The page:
Any time you change a person's outfit, whether dropping them in a suit, an office, a hunting hat, or an automobile, their self-perception changes. Drop a person into a car, which is literally about 20-40 times the size of their body, and guess what happens? They quickly develop a deep-seeded belief that they have a god-given right to more space. They know they take up more room, and not only does their self-perception change, but so too does others' perception of them.

Rats are afraid of cats, cats are afraid of dogs, dogs are afraid of humans, humans are afraid of bears. Bicyclists are afraid of cars, and drivers know this. It's a simple matter of scale and perception. Whether we are the car driver or the bicyclist, we know that bigger scale presents more threat.

This goes right down to the core of our societal fabric. When a person climbs the corporate ladder, they are regarded differently. Scale effects perception. When they buy into the perception, they create a new reality. They often regard people below them on the ladder with less respect.

A bicyclist is, to a driver, worthy of less stature. We are in the way. We are perceived as being small and weak. We could be brushed aside like a fly with a swat of the hand, a swerve of the car, out of the way, unimportant. A driver cannot do the same to a car in front of them waiting to make a left turn because it's simply not possible.

When I ride the Burke Gilman trail here in Seattle, I see the same kind of relationship between cyclists and walkers. The cyclists think they have more right to the trail. Scale and perception. The walkers are afraid of the bicyclists. The bicyclists curse the 'nowhere men' for being in "their" way.

August 15, 2009 | Unregistered CommenterKelly Hobkirk

Hi Dave! Thanks for your post, it certainly made me think!
I live in Europe and the number of cyclists in my city doubles every year. Still there is a lot of conflict but I can see a positive trend. I think it is certainly a false generalisation to identify car drivers as average, aimless, or boring, even if they act arrogantly. Most of them are simply not socialized to co-exist with cyclists on the road. Would they spend a few days in Coppenhagen or Amsterdam, they would be forced to learn how to behave. :-)

August 16, 2009 | Unregistered Commenterpanrug

Dave,

I think it was a good post. I included the quote from Thoreau up above because it is not a new phenomenon. If HDT noticed it in 1847, I think it's more likely a trait of people than of cars. The car, like everything else about "modern' society, has become part of the norm. You have to have a car like you have to have a TV like you have to have a computer like you have to have a cell phone like .... Regarding the hostility that I see displayed at cyclists, it's not unique to people in cars, and I don't think it's caused by cars. The cars themselves are just vehicles (no pun intended) by which people can display their hostility. And, people in cars who act hostilely towards people on bikes are just as likely to act that way towards other people in cars. It is reprehensible either way.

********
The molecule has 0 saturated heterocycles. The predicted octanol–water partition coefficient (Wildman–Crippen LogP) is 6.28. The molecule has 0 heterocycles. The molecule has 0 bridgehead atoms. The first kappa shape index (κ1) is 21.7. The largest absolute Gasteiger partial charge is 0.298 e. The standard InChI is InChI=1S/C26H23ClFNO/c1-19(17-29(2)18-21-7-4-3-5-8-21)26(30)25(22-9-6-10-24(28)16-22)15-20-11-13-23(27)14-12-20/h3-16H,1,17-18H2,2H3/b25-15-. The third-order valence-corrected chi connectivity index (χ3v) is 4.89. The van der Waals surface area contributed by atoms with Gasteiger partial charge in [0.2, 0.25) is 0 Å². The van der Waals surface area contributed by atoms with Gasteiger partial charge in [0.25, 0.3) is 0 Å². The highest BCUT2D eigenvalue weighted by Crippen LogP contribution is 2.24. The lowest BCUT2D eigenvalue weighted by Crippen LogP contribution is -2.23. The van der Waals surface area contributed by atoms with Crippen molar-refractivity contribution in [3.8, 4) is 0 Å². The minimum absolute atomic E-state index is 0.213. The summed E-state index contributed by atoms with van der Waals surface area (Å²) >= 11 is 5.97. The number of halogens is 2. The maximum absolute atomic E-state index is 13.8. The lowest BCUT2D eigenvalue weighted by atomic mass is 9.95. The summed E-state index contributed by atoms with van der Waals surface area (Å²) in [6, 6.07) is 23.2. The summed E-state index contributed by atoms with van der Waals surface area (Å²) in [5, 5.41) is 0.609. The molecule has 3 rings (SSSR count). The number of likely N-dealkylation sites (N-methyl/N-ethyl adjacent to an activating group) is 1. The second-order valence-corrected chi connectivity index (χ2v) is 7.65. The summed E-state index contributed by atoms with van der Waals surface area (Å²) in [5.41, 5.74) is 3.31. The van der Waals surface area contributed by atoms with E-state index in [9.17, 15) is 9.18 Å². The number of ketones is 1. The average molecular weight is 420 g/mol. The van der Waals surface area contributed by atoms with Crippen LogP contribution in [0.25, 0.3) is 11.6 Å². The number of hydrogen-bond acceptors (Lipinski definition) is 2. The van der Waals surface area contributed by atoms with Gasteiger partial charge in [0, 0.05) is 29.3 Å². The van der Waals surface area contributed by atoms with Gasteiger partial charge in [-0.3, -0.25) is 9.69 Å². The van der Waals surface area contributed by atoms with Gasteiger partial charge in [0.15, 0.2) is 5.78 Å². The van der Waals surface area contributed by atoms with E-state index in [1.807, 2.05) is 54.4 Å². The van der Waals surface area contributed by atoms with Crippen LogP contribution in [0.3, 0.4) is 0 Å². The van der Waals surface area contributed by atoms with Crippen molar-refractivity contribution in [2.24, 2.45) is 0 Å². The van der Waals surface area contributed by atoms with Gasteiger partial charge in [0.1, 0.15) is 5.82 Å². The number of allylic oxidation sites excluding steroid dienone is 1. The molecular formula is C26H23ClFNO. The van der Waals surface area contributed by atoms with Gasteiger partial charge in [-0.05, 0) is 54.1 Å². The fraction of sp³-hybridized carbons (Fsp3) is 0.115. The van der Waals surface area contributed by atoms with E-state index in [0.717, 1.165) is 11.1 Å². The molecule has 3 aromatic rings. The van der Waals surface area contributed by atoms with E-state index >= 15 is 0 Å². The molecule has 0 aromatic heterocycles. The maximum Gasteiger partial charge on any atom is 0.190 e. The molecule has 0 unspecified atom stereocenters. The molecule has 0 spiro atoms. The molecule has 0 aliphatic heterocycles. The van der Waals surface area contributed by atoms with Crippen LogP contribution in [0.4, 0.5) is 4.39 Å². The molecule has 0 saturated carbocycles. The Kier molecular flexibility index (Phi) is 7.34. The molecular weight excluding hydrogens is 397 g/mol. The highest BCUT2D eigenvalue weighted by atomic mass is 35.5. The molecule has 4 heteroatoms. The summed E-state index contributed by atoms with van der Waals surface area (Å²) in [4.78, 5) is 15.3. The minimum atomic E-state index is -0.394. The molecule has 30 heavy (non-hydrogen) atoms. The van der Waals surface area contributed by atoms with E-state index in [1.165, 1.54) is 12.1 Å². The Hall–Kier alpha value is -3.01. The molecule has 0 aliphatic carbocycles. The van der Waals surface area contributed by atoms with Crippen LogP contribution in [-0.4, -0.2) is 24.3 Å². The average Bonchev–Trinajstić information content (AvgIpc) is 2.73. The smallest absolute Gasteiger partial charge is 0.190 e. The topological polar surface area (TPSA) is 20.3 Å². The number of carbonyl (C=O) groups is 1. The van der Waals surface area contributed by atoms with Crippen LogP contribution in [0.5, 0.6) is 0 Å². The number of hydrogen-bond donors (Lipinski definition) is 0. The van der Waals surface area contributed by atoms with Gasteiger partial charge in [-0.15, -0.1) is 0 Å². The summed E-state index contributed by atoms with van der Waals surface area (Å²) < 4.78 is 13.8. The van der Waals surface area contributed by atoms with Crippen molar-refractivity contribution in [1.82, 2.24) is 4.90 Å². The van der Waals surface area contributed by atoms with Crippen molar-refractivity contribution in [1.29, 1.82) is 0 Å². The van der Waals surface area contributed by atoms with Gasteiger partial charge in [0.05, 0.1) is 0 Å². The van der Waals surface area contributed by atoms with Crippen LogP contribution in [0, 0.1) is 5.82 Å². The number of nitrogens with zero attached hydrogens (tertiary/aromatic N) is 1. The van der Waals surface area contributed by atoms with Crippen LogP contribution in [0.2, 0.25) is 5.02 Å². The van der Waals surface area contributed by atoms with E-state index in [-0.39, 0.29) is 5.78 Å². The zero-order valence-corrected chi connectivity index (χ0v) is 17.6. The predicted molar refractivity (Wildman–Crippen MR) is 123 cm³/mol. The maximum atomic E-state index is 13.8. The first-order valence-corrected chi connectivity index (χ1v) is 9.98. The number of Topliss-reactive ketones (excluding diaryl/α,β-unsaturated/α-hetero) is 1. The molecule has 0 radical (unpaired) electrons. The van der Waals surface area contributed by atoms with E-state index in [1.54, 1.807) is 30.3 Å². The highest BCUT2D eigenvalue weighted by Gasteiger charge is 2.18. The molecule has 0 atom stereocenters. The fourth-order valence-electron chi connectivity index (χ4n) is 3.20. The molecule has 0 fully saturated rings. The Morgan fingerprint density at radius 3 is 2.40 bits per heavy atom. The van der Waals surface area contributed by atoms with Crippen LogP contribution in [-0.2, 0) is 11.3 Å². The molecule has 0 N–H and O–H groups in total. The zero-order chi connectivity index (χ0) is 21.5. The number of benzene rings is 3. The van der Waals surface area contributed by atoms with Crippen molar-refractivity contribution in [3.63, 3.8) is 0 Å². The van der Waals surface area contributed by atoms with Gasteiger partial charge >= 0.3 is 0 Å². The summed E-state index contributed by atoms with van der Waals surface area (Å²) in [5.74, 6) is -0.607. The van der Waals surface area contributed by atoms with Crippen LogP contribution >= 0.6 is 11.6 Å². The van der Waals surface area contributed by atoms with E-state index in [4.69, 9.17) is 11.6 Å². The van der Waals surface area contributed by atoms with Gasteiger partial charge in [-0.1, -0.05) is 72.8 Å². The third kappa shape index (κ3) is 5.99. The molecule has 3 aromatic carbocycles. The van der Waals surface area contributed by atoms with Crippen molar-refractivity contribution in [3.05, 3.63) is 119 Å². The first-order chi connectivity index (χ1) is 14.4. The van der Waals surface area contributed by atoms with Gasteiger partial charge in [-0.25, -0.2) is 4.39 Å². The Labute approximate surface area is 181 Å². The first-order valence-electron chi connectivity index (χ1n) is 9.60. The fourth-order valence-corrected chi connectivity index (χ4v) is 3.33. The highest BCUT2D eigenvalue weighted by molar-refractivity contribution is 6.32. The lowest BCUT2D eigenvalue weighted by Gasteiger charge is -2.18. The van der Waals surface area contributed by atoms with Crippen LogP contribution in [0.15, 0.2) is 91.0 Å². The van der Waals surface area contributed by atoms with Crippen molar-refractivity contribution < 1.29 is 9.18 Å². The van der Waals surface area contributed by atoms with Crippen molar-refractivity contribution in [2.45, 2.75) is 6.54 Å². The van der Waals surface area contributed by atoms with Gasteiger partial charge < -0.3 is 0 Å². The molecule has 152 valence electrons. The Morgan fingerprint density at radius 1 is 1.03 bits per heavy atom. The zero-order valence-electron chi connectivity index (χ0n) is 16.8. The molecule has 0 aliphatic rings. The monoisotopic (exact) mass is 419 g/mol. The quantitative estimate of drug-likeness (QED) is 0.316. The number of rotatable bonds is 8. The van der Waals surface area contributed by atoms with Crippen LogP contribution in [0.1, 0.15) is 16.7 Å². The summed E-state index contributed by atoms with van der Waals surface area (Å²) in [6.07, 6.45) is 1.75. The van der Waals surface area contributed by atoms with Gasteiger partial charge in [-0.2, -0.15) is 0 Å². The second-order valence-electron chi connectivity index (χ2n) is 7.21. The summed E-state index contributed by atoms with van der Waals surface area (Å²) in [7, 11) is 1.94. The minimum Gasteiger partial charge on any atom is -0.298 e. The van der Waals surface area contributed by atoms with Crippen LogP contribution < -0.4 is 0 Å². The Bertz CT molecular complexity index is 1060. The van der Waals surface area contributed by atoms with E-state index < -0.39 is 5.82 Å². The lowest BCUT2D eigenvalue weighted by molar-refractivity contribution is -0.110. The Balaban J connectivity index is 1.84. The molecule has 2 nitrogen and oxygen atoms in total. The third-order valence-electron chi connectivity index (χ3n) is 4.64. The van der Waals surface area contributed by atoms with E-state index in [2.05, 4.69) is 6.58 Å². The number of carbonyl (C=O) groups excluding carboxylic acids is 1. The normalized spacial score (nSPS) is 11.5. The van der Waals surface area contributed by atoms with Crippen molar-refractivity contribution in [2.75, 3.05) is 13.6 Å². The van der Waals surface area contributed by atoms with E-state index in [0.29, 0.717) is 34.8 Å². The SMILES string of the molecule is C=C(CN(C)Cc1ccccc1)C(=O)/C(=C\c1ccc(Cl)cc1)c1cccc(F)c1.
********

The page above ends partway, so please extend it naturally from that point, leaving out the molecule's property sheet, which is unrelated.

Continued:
Unfortunately, when I ride city streets what I see, as Kelly Hobkirk mentions, is the same attitude and behavior from people who ride bikes as people who drive cars. I see people blow lights and roll through stop signs, I see people who follow to close, who pass to near, who don't signal their intention, etc. I tend to favor the local bike path when I want to ride long distances because I have to stop less than on the city streets, but when it's busy, I might as well be on the local highways for all the care shown by the people on it. Whether it is hostility, arrogance or obliviousness, I don't know. There's an overall a lack of courtesy and respect shown by people to one another these days, and the roadways and pathways are not the only places it is observed.

hal.

August 17, 2009 | Unregistered CommenterHal Render

Brilliant post Dave. This is about much more than antagonism towards cyclists, Nowhere Man fuels the consumer lifestyle, he is defined by his possessions, brand names, flashy but pointless accessories, working longer hours to get more money to fill his empty life with more "stuff". Nowhere Man is what he has and so can never be satisfied.

August 19, 2009 | Unregistered Commenterlemmiwinks

Excellent post. As to the inability of Nowhere Man to adapt, it's unfortunate and a little scary, but probably true.

August 23, 2009 | Unregistered CommenterTim

I'd say Nowhere Man is fuelled and paralyzed by his/her "Fear of Want"

August 28, 2009 | Unregistered CommenterRobin Smith

I got hit by a guy driving a truck after he felt compelled to give me a lecture about "bicycle safety" for reasons entirely unclear. I might have been impeding completion of his world-changing mission or something equally astounding, I'm not sure.

He might have been a Nowhere Man, but I think mostly he was just a dumbass. Occam's Razor.

October 14, 2009 | Unregistered CommenterRTChoke